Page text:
SH: What differences do you see between that one, 2004's and the current situation?
KM: No Different! No Hockey = CRAP!! 

SH: Honest opinion - when do you think this lockout will end and why? 
KM: Thanksgiving

SH: And I end every interview with a variation of the same question: over your NHL career, how much fun did you have?
KM: It was awesome and would do it all again if I had another chance. The sweat and pain paid off and was really worth it!

Kevin has mentioned the raffle on his twitter account but I borrowed the info from Off-Ice Instigating:

To benefit the Greater Lansing Amateur Hockey Association (GLAHA) the drawing will take place on December 15th (2012) and you DO NOT need to be present to win (so those not in Michigan can still enter). Here are the prizes up for grabs:

1st Prize: Signed Ryan Miller (Sabres) Jersey
2nd Prize: Signed Drew Miller (Red Wings) Jersey
3rd Prize: Michigan State University Jersey (In case you did not know 10 members of the Miller family have played hockey for MSU). All proceeds from this raffle will go to help support youth hockey in the great Lansing area. Checks can be made out to GLAHA and mailed to:

Kevin Miller
1475 Lake Lansing Road
Lansing, MI 48912
Please be sure to include:
Your Phone Number
How Many Tickets for Each Raffle
A Self Addressed Stamped Envelop (so Kevin can send you your raffle tickets)
So good luck!

Monday, October 15, 2012

Gettin' Back My Game

Well, in the wake of Friday night's season opener - for the Whale and for me - I feel like it may be best to get back into the game myself. I won't be stepping on the ice - at least not anytime soon - but I'll start blowing some of those 140 character tweets back up into posts again.

There honestly has been more than a little bit of burnout from over five years of blogging about the Blueshirts but, with a new season underway everywhere outside of the NHL and Australia (their seasons go on over our summer, southern hemisphere and all that), the itch is back and my nails are long enough again to scratch it. At least for the moment.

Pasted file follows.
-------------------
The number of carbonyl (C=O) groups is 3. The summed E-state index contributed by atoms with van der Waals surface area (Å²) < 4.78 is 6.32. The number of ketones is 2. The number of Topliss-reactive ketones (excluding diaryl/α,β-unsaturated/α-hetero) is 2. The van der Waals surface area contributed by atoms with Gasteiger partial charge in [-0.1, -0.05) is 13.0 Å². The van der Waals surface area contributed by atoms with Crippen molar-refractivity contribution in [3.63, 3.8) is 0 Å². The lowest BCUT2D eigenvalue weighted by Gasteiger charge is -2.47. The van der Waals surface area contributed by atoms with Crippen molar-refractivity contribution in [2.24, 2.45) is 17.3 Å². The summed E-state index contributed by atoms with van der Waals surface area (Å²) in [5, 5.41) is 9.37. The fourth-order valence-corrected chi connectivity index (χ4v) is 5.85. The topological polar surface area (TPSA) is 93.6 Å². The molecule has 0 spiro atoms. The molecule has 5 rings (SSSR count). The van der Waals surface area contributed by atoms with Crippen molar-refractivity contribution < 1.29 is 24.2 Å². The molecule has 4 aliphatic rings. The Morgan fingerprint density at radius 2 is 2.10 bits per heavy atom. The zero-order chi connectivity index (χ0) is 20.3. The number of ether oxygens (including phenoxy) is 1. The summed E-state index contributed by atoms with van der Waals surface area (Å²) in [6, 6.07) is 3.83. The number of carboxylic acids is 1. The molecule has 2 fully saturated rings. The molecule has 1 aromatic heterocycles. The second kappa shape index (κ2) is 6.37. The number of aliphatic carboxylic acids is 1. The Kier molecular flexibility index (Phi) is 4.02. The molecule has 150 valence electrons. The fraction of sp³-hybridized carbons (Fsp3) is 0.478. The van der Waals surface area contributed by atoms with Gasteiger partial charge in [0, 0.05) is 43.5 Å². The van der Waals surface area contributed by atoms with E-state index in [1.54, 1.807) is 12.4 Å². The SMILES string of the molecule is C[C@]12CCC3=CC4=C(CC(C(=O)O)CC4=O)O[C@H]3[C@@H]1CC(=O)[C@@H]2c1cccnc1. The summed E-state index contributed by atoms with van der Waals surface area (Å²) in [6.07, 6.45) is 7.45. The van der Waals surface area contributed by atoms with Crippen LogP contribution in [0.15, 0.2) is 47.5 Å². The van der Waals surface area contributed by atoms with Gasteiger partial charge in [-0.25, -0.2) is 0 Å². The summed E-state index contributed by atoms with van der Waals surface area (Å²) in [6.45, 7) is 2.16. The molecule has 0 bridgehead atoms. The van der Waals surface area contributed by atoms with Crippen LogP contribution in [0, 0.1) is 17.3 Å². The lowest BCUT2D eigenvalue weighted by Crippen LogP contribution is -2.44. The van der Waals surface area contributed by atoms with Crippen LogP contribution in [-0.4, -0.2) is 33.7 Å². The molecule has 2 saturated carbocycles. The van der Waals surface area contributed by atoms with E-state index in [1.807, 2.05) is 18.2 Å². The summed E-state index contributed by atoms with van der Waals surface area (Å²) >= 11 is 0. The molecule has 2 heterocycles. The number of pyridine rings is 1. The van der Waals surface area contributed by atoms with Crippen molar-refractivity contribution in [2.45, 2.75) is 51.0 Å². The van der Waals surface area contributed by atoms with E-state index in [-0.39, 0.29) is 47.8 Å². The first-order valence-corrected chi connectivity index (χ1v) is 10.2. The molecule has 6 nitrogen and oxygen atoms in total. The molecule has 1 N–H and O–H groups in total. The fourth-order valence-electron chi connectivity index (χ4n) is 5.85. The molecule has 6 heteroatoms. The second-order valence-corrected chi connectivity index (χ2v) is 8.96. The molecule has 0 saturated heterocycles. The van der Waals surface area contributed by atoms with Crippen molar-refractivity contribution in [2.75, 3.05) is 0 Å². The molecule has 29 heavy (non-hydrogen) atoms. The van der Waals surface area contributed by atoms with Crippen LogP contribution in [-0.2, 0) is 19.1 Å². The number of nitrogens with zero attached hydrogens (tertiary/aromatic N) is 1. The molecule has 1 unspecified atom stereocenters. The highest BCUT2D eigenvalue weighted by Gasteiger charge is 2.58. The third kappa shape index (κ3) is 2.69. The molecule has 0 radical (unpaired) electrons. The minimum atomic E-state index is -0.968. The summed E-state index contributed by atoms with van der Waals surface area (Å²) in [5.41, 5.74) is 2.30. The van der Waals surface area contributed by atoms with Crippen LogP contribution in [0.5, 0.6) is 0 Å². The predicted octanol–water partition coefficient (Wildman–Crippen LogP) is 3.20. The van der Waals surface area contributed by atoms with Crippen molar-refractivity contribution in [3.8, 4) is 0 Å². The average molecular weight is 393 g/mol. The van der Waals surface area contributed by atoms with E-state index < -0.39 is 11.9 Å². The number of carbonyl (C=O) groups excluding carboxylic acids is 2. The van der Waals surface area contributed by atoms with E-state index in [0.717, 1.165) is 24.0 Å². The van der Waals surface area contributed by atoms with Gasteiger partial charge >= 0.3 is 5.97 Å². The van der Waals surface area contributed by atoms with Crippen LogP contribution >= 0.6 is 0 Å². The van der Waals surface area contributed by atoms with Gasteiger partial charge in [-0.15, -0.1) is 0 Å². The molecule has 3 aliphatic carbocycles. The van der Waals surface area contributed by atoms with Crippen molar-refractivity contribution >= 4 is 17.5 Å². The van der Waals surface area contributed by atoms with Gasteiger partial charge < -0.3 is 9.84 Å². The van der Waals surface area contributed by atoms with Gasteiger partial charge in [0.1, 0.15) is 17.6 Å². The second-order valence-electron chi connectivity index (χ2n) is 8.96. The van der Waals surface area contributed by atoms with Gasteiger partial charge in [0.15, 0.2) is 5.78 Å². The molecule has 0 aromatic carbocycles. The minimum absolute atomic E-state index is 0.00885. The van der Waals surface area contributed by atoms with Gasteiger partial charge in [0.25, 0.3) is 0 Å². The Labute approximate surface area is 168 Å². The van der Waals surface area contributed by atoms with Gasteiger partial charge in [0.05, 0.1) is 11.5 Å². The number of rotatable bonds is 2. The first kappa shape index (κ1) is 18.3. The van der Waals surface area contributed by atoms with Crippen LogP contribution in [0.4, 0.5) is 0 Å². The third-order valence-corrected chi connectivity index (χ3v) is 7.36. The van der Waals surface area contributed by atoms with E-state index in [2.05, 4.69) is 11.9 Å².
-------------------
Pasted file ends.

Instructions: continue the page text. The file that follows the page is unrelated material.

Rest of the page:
I have about a half dozen pieces already underway about an assortment of topics, with the first due to be upped tomorrow. So stay tuned as I get the wheels on this bus going again and watch out, at some point I may just make it look mean too.

Saturday, October 13, 2012

Opening The A

The 2012-13 Connecticut season started with a stumble, as the Whale blew a 2-0 lead to lose 6-4 to half of the New York Islanders.

In ridiculously-close-to-Ranger fashion, the Whale were handed opportunities to win and simply couldn't convert. But that does belie the fact that Connecticut was outclassed and outright dominated for the majority of the night. Two power play goals (on five opportunities!) in the third period made this one look competitive but, really, it wasn't. Given the lack of intensity by the home team, one would think they were still in preseason ... guess the lack of Camp Tortorella took its toll.

Not going to wrap all the Whale games, but I went to this one so why not? On to the Late Hits:

*The baby Blueshirts survived an early onslaught and actually appeared to get out of the first period not just unscathed but up 2-0. That was, until Micheal Haley got hammered by Blair Riley. Riley wanted to fight off the drop, Haley appeared to say no so Riley went to, I believe, Sean Collins. Collins, in his only smart decision of the night, declined the dance. Puck dropped, play went behind the Whale net, Riley laid a light hit and Haley lost his cool - and ultimately the game. The Sound Scum went into their room on the heels of Riley's decimation of Haley, surely enjoyed the intermission, came out for the second period and pounced upon the little Rangers to the tune of five straight goals. Textbook. Terrible.